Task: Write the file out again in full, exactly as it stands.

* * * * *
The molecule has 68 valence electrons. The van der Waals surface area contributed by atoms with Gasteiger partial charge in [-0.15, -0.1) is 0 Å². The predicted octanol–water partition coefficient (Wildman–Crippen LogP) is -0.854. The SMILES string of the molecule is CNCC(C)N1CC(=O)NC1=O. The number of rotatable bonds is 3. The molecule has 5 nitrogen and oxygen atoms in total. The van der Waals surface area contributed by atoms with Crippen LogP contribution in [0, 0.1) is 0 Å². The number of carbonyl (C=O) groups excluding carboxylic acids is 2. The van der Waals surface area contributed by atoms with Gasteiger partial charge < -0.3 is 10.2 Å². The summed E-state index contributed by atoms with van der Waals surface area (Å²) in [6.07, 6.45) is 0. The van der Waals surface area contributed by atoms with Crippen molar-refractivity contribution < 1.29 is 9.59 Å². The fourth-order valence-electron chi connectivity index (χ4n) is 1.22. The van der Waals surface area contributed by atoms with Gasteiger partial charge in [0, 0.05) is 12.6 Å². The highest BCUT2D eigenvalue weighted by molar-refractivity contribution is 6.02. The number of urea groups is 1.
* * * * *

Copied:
The molecule has 68 valence electrons. The van der Waals surface area contributed by atoms with Gasteiger partial charge in [-0.15, -0.1) is 0 Å². The predicted octanol–water partition coefficient (Wildman–Crippen LogP) is -0.854. The SMILES string of the molecule is CNCC(C)N1CC(=O)NC1=O. The number of rotatable bonds is 3. The molecule has 5 nitrogen and oxygen atoms in total. The van der Waals surface area contributed by atoms with Crippen LogP contribution in [0, 0.1) is 0 Å². The number of carbonyl (C=O) groups excluding carboxylic acids is 2. The van der Waals surface area contributed by atoms with Gasteiger partial charge < -0.3 is 10.2 Å². The summed E-state index contributed by atoms with van der Waals surface area (Å²) in [6.07, 6.45) is 0. The van der Waals surface area contributed by atoms with Crippen molar-refractivity contribution < 1.29 is 9.59 Å². The fourth-order valence-electron chi connectivity index (χ4n) is 1.22. The van der Waals surface area contributed by atoms with Gasteiger partial charge in [0, 0.05) is 12.6 Å². The highest BCUT2D eigenvalue weighted by molar-refractivity contribution is 6.02. The number of urea groups is 1.